Fw: dsanet: A policing we will go.

Michael Pugliese debsian at pacbell.net
Thu Mar 23 13:55:24 PST 2000

----- Original Message ----- From: dsa <dsa at dsausa.org> To: <dsanet at quantum.sdsu.edu> Sent: Thursday, March 23, 2000 1:19 PM Subject: Re: dsanet: A policing we will go.

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> The author of this message is dsa <dsa at dsausa.org>
> >Steve Wrote
> >
> >Maybe Steve can tell us what dsanet topics "real live working class
> >do care about. Maybe someone can do a study or write a dissertation. I
> >doubt a "real live working" person as ever signed on dsanet or ever will.
> >Don't hide behind the "workers" to justify policing dsanet.
> I am actually a "real live working class" person who is forced to read
> DSANet as part of my job. It is not clear to me, however, why anyone would
> feel that this discussion is alienating to those of us who raise children,
> clean at home and at work, engage in manual labor, etc. I am fully engaged
> by discussions regarding socialism versus communism, Stalin versus
> and the death of Rosa Luxemburg.
> Along similar lines, I'd like to share the following with you that I also
> feel would be of great interest to working people everywhere:
> The Jean-Paul Sartre Cookbook
> (Origin unknown...)
> We were lucky enough to discover several previously lost diaries of French
> philosopher Jean-Paul Sartre for
> sale at the Farmers' Market. These diaries reveal a young Sartre obsessed
> not with the void, but with food.
> Apparently Sartre, before discovering philosophy, had hoped to write "a
> cookbook that will put to rest all
> notions of flavor forever." The diaries are excerpted here. Do not try
> at home.
> October 3
> Spoke with Camus today about my cookbook. Though he has never actually
> eaten, he gave me much
> encouragement. I rushed home immediately to begin work. How excited I am!
> have begun my formula for a
> Denver omelet.
> October 4
> Still working on the omelet. There have been stumbling blocks. I keep
> creating omelets one after another, like
> soldiers marching into the sea, but each one seems empty, hollow, like
> stone. I want to create an omelet that
> expresses the meaninglessness of existence, and instead they taste like
> cheese. I look at them on the plate, but
> they do not look back. Tried eating them with the lights off. It did not
> help. Malraux suggested paprika.
> October 6
> I have realized that the traditional omelet form (eggs and cheese) is
> bourgeois. Today I tried making one out of
> cigarettes, some coffee, and four tiny stones. I fed it to Malraux, who
> puked. I am encouraged, but my
> journey is still very long.
> October 10
> I find myself trying ever more radical interpretations of traditional
> dishes, in an effort to somehow express the
> void I feel so acutely. Today I tried this recipe:
> Tuna Casserole
> Ingredients:
> 1 large casserole dish
> Place the casserole dish in a cold oven. Place a chair facing the oven and
> sit in it forever. Think about how
> hungry you are. When night falls, do not turn on the light.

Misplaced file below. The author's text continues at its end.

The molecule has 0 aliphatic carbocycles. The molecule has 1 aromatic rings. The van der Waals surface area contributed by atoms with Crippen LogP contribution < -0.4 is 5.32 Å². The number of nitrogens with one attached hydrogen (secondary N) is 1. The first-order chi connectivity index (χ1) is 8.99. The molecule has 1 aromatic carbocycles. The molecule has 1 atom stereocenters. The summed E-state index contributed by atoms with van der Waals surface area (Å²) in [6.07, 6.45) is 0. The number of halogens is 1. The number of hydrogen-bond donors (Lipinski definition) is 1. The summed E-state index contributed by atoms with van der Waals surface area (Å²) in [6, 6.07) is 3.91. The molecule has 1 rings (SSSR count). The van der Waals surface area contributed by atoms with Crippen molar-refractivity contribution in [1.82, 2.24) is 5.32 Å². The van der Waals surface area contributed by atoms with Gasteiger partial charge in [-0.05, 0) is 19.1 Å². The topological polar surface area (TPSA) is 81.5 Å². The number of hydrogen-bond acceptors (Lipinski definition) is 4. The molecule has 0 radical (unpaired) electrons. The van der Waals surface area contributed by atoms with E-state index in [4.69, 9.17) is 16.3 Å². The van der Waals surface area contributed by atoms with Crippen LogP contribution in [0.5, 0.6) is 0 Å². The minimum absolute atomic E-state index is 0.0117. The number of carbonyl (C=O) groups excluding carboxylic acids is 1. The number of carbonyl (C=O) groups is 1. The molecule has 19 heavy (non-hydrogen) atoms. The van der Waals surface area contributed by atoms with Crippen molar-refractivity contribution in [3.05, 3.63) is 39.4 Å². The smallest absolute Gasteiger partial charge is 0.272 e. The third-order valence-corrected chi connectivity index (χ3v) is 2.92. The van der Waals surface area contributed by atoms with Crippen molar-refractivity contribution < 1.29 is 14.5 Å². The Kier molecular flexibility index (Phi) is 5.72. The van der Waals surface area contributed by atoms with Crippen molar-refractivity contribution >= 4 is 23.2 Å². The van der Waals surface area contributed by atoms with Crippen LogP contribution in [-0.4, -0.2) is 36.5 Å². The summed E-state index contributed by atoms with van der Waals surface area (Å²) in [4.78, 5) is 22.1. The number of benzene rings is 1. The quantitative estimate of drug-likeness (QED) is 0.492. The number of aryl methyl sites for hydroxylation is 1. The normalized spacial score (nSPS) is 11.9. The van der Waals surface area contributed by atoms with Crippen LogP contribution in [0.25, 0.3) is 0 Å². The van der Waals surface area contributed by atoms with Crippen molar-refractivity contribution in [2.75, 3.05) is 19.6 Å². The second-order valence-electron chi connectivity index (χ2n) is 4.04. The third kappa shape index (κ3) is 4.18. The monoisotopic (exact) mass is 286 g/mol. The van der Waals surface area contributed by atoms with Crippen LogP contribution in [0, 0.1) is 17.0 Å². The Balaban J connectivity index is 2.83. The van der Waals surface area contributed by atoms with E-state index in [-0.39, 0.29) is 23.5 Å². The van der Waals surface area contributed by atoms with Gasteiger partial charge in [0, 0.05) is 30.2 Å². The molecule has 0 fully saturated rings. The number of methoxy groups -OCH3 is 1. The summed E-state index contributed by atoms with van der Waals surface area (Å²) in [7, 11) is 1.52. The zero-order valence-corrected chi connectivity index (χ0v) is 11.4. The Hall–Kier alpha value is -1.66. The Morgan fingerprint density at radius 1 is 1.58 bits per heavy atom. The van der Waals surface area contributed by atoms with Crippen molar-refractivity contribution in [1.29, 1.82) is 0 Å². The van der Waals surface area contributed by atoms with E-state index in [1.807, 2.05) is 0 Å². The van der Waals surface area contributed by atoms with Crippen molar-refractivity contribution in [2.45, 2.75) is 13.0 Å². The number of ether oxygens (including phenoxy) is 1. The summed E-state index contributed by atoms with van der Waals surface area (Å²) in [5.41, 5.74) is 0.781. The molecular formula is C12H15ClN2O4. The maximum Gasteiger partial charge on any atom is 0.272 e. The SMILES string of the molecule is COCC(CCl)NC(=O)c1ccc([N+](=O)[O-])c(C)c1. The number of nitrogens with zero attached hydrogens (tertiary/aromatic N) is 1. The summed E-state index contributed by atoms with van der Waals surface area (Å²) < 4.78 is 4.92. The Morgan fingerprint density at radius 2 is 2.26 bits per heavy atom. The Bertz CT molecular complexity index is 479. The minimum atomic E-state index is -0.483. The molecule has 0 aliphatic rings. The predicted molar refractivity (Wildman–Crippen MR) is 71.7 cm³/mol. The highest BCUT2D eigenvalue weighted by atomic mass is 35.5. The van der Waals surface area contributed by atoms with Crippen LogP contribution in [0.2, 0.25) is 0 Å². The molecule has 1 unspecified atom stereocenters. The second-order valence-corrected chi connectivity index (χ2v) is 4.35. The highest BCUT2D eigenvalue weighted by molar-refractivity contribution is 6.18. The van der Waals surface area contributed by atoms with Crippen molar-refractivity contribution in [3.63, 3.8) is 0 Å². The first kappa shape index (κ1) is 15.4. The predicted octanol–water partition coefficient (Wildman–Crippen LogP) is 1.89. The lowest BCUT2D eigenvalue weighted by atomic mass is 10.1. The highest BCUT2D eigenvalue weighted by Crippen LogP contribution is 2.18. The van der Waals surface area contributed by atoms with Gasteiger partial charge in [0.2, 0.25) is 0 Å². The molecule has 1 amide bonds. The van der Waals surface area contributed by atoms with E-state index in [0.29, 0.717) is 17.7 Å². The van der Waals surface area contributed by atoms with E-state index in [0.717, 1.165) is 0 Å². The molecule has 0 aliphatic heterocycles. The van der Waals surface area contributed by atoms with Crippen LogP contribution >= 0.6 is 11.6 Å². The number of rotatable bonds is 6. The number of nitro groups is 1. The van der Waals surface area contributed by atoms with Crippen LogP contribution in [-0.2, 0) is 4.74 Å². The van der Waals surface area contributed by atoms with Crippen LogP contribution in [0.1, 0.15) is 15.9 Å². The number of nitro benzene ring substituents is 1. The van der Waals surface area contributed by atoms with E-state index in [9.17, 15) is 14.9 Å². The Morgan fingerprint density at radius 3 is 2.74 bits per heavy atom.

> While a void is expressed in this recipe, I am struck by its
> inapplicability to the bourgeois lifestyle. How can
> the eater recognize that the food denied him is a tuna casserole and not
> some other dish? I am becoming ever
> more frustated.
> October 25
> I have been forced to abandon the project of producing an entire cookbook.
> Rather, I now seek a single recipe
> which will, by itself, embody the plight of man in a world ruled by an
> unfeeling God, as well as providing the
> eater with at least one ingredient from each of the four basic food
> To this end, I purchased six
> hundred pounds of foodstuffs from the corner grocery and locked myself in
> the kitchen, refusing to admit
> anyone. After several weeks of work, I produced a recipe calling for two
> eggs, half a cup of flour, four tons of
> beef, and a leek. While this is a start, I am afraid I still have much
> ahead.
> November 15
> Today I made a Black Forest cake out of five pounds of cherries and a live
> beaver, challenging the very
> definition of the word cake. I was very pleased. Malraux said he admired
> greatly, but could not stay for
> dessert. Still, I feel that this may be my most profound achievement yet,
> and have resolved to enter it in the
> Betty Crocker Bake-Off.
> November 30
> Today was the day of the Bake-Off. Alas, things did not go as I had hoped.
> During the judging, the beaver
> became agitated and bit Betty Crocker on the wrist. The beaver's powerful
> jaws are capable of felling blue
> spruce in less than ten minutes and proved, needless to say, more than a
> match for the tender limbs of
> America's favorite homemaker. I only got third place. Moreover, I am now
> the subject of a rather nasty
> lawsuit.
> December 1
> I have been gaining twenty-five pounds a week for two months, and I am now
> experiencing light tides. It is
> stupid to be so fat. My pain and ultimate solitude are still as authentic
> as they were when I was thin, but seem
> to impress girls far less. From now on, I will live on cigarettes and
> coffee.

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